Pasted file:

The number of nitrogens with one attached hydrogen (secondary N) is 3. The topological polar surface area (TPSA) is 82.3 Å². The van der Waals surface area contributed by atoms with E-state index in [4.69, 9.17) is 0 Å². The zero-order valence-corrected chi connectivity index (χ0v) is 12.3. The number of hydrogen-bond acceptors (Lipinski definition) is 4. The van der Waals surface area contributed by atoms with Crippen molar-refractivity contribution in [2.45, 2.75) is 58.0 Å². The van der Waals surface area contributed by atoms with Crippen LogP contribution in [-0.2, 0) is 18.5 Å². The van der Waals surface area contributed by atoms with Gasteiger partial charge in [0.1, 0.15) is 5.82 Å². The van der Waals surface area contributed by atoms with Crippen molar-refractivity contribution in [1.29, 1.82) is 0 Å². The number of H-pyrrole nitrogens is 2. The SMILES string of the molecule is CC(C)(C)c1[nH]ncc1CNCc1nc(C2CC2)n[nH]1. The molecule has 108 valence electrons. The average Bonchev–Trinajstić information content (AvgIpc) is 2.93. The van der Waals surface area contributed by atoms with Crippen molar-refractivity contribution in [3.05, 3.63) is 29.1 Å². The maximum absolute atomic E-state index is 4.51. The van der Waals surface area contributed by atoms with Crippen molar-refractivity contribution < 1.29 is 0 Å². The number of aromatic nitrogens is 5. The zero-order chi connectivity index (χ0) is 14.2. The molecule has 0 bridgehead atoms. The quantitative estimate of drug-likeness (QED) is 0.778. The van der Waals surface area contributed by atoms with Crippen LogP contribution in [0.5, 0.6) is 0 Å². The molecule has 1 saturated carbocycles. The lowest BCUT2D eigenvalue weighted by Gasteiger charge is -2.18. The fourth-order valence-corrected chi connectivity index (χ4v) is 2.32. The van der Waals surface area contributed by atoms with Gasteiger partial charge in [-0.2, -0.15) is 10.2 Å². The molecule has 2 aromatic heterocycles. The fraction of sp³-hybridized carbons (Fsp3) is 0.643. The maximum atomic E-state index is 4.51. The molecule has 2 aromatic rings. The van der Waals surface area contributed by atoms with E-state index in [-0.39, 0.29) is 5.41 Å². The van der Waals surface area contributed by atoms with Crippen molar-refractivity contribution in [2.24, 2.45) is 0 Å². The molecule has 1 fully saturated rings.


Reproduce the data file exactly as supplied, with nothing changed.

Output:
The number of nitrogens with one attached hydrogen (secondary N) is 3. The topological polar surface area (TPSA) is 82.3 Å². The van der Waals surface area contributed by atoms with E-state index in [4.69, 9.17) is 0 Å². The zero-order valence-corrected chi connectivity index (χ0v) is 12.3. The number of hydrogen-bond acceptors (Lipinski definition) is 4. The van der Waals surface area contributed by atoms with Crippen molar-refractivity contribution in [2.45, 2.75) is 58.0 Å². The van der Waals surface area contributed by atoms with Crippen LogP contribution in [-0.2, 0) is 18.5 Å². The van der Waals surface area contributed by atoms with Gasteiger partial charge in [0.1, 0.15) is 5.82 Å². The van der Waals surface area contributed by atoms with Crippen molar-refractivity contribution in [1.29, 1.82) is 0 Å². The number of H-pyrrole nitrogens is 2. The SMILES string of the molecule is CC(C)(C)c1[nH]ncc1CNCc1nc(C2CC2)n[nH]1. The molecule has 108 valence electrons. The average Bonchev–Trinajstić information content (AvgIpc) is 2.93. The van der Waals surface area contributed by atoms with Crippen molar-refractivity contribution in [3.05, 3.63) is 29.1 Å². The maximum absolute atomic E-state index is 4.51. The van der Waals surface area contributed by atoms with Crippen molar-refractivity contribution < 1.29 is 0 Å². The number of aromatic nitrogens is 5. The zero-order chi connectivity index (χ0) is 14.2. The molecule has 0 bridgehead atoms. The quantitative estimate of drug-likeness (QED) is 0.778. The van der Waals surface area contributed by atoms with Crippen LogP contribution in [0.5, 0.6) is 0 Å². The molecule has 1 saturated carbocycles. The lowest BCUT2D eigenvalue weighted by Gasteiger charge is -2.18. The fourth-order valence-corrected chi connectivity index (χ4v) is 2.32. The van der Waals surface area contributed by atoms with Gasteiger partial charge in [-0.2, -0.15) is 10.2 Å². The molecule has 2 aromatic heterocycles. The fraction of sp³-hybridized carbons (Fsp3) is 0.643. The maximum atomic E-state index is 4.51. The molecule has 2 aromatic rings. The van der Waals surface area contributed by atoms with E-state index in [-0.39, 0.29) is 5.41 Å². The van der Waals surface area contributed by atoms with Crippen molar-refractivity contribution in [2.24, 2.45) is 0 Å². The molecule has 1 fully saturated rings.